As the Forbes article mentions, the alignment of all of the issues that COVID-19 has opened up is a “dream come true for cyber criminals”.  Hackers have stepped up their games and quickly started crafting COVID-related malware that would prey on individuals’ fears, tricking them into clicking on links that purported to provide information on how they could protect themselves during the pandemic.  With targeted phishing attacks on employees who are WFH, and who are prone to distractions from having to WFH, hackers are finding it easier find cracks in corporate security armour.  They only need to “gain access through one entry point to seize control of a whole network.  Once they’re in they can steal data, secrets, and even lock you out of the network.”

To make matters worse, hackers have been targeting those organizations whose resources are already stretched thin trying to battle the pandemic on the front lines.  As of this past week, it was reported that healthcare insurance giant Magellan Health was the victim of a ransomware attack and data breach.  The attack resulted in temporary system outages and exfiltration of confidential company and personal information.  With the company under “immense strain as it attempted to meet the demands onset by the COVID-19 pandemic”, hackers were just waiting for the optimum time to strike and cause most harm.

Back to the Forbes article, it was noted that over the past couple months, hackers have targeted the US Department of Health and cyberattacks against the World Health Organization (WHO) have more than doubled.  Intelligence reports also revealed that coronavirus-related cyberthreats have increase by 600% between the months of February and March with no abatement in sight.  

Hence, based on current trends, and current approaches to security, the prediction looks very likely to come to fruition.  So, if it is no longer a case of “if” but “when”, how do organizations try to protect themselves from being part of that largest cyberattack in history?  How can they try to minimize their “attack surfaces”, even though WFH requirements have basically left them wide open and vulnerable?  Well, if you don’t want your organization to become part of the statistics, you should look into the Wedge Absolute Real-time Protection (WedgeARP) Secure Home Office and Secure Remote Office solutions that are helping organizations greatly reduce their attacks surfaces during this time of growing WFH requirements.  

With our “Detect and Block” approach that underpins the WedgeARP platform, we espouse a proactive instead of reactive way of dealing with malware.  Wedge’s solutions are cloud-managed, on-premises or cloud-enforced security services offerings that provide a vast array of optimized Security-as-a-Service (SECaaS) features to enterprises and those working from home; enabling effective security solutions for any cloud-connected computing devices.  WedgeARP provides real-time threat protection for all types of endpoints in different types of networks (mobile data, 5G, SD-WAN, SASE, and smart-city/IIoT).  It enables situational awareness for the entirety of managed networks, with security event tracing, rapid response, centralized policy management, reporting, and analytics; all of the things that the legacy VPNs are missing. To find out more about how this solution can help reduce your organization’s attack surface, contact us at: info@wedgenetworks.com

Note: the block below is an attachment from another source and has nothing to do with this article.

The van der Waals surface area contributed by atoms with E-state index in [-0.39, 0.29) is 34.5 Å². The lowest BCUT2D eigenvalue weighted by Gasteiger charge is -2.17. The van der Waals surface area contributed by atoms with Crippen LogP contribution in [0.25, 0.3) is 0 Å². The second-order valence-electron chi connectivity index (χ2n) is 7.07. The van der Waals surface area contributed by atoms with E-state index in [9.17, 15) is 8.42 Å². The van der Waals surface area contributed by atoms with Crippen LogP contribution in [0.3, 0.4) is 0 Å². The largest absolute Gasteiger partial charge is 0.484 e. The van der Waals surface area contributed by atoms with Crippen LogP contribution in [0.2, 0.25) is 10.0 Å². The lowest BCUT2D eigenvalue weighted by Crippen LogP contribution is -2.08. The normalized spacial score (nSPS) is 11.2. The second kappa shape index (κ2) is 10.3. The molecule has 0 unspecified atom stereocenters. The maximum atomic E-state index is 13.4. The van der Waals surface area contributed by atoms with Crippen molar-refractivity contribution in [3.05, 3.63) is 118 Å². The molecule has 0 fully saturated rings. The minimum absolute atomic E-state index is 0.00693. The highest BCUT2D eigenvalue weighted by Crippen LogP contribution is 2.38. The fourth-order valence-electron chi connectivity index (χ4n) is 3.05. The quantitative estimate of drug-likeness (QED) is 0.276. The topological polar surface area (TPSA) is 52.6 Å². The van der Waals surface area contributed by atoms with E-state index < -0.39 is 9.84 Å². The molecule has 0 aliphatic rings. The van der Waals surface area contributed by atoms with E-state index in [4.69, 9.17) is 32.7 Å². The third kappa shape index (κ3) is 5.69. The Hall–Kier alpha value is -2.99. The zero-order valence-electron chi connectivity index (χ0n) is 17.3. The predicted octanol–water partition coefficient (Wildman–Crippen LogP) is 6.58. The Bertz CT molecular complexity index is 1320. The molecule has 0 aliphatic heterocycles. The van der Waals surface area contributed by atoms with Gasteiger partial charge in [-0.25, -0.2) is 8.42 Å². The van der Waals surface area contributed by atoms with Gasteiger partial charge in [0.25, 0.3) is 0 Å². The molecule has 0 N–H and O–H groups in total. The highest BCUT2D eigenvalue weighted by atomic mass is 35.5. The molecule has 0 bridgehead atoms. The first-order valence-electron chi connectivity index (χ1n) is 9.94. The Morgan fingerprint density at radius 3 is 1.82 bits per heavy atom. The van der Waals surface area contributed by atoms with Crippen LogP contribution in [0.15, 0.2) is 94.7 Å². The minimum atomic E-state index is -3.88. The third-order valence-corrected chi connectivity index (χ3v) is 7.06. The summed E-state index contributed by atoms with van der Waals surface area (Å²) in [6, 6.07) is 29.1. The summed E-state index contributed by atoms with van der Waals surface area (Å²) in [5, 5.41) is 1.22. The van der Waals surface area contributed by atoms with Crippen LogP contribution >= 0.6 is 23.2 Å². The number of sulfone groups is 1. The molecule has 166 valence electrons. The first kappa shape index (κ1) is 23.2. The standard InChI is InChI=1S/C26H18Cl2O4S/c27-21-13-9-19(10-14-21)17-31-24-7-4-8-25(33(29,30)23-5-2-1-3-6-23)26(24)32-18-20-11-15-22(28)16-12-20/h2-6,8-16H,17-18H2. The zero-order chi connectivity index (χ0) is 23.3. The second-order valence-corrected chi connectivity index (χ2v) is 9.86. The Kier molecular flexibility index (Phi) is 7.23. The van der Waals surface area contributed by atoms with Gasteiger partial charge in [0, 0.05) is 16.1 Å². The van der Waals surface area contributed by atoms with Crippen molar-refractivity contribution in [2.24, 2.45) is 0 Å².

For those organizations who already have a VPN infrastructure in place, WedgeARP can be easily deployed into their VPN Cloud to protect all connected systems and devices.  For those organizations who have not yet implemented a VPN infrastructure, Wedge provides professional services to help quickly set up remote offices with Microsoft Azure vWAN, secured by WedgeARP.  
Although it seems that Mr. McBride’s dire prediction looks very likely to come true, we believe that by incorporating solutions such as WedgeARP Secure Remote Office and Secure Home Office into your organization’s WFH infrastructure it may give you the chance of stopping “The Largest Cyberattack in History”.  Don’t be a victim.  As Benjamin Franklin once wrote,”An Ounce of Prevention is Worth a Pound of Cure”.

About Wedge Chief Scientist

Husam Kinawi, Chief Scientist Dr. Kinawi has a PhD and MSc in Computer Science from the Universities of Calgary, Canada and London, UK. In 1997, he co-founded Mpower Technologies Inc., a wireless telecommunications software company. In 1999, Dr. Kinawi co-founded ActiveIq.com (NASDAQ: AIQT), a Boston-based e-Business applications firm. Dr. Kinawi has over seventeen years of research and development experience working with industry leaders such as Newbridge (Alcatel), Siemens, United Technologies, and Apple in the areas of distributed information systems, embedded applications and wireless Internet solutions. Dr. Kinawi has also spoken at several major conferences, published several research papers, and is the holder of several patents in the area of mobile and wireless devices.